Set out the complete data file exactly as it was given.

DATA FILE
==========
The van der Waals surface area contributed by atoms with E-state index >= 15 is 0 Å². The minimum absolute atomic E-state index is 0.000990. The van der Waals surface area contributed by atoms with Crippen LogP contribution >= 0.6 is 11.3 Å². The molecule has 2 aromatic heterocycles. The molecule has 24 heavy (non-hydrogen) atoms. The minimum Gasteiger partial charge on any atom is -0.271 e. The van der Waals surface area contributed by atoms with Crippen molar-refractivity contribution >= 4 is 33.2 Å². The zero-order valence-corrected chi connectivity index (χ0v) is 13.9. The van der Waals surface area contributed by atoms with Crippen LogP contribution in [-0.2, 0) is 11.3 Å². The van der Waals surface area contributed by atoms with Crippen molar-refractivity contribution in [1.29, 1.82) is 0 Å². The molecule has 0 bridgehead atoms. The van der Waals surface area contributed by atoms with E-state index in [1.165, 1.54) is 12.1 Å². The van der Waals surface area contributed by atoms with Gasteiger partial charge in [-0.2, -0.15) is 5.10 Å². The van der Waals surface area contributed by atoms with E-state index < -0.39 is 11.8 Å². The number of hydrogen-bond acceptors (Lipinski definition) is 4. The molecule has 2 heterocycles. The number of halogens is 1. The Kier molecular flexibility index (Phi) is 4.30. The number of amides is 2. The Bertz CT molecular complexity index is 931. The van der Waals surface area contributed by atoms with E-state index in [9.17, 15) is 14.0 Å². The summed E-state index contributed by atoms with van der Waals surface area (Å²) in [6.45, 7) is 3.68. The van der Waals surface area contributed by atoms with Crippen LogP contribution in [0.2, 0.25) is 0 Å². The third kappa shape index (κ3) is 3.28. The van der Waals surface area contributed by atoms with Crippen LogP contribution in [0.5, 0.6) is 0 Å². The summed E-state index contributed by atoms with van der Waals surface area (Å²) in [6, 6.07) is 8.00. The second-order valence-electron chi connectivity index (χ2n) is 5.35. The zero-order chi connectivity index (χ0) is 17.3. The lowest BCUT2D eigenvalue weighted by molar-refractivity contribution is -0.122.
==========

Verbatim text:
The van der Waals surface area contributed by atoms with E-state index >= 15 is 0 Å². The minimum absolute atomic E-state index is 0.000990. The van der Waals surface area contributed by atoms with Crippen LogP contribution >= 0.6 is 11.3 Å². The molecule has 2 aromatic heterocycles. The molecule has 24 heavy (non-hydrogen) atoms. The minimum Gasteiger partial charge on any atom is -0.271 e. The van der Waals surface area contributed by atoms with Crippen molar-refractivity contribution >= 4 is 33.2 Å². The zero-order valence-corrected chi connectivity index (χ0v) is 13.9. The van der Waals surface area contributed by atoms with Crippen LogP contribution in [-0.2, 0) is 11.3 Å². The van der Waals surface area contributed by atoms with Crippen molar-refractivity contribution in [1.29, 1.82) is 0 Å². The molecule has 0 bridgehead atoms. The van der Waals surface area contributed by atoms with E-state index in [1.165, 1.54) is 12.1 Å². The van der Waals surface area contributed by atoms with Gasteiger partial charge in [-0.2, -0.15) is 5.10 Å². The van der Waals surface area contributed by atoms with E-state index < -0.39 is 11.8 Å². The number of hydrogen-bond acceptors (Lipinski definition) is 4. The molecule has 2 heterocycles. The number of halogens is 1. The Kier molecular flexibility index (Phi) is 4.30. The number of amides is 2. The Bertz CT molecular complexity index is 931. The van der Waals surface area contributed by atoms with E-state index in [9.17, 15) is 14.0 Å². The summed E-state index contributed by atoms with van der Waals surface area (Å²) in [6.45, 7) is 3.68. The van der Waals surface area contributed by atoms with Crippen LogP contribution in [0.2, 0.25) is 0 Å². The third kappa shape index (κ3) is 3.28. The van der Waals surface area contributed by atoms with Crippen LogP contribution in [0.5, 0.6) is 0 Å². The summed E-state index contributed by atoms with van der Waals surface area (Å²) in [6, 6.07) is 8.00. The second-order valence-electron chi connectivity index (χ2n) is 5.35. The zero-order chi connectivity index (χ0) is 17.3. The lowest BCUT2D eigenvalue weighted by molar-refractivity contribution is -0.122.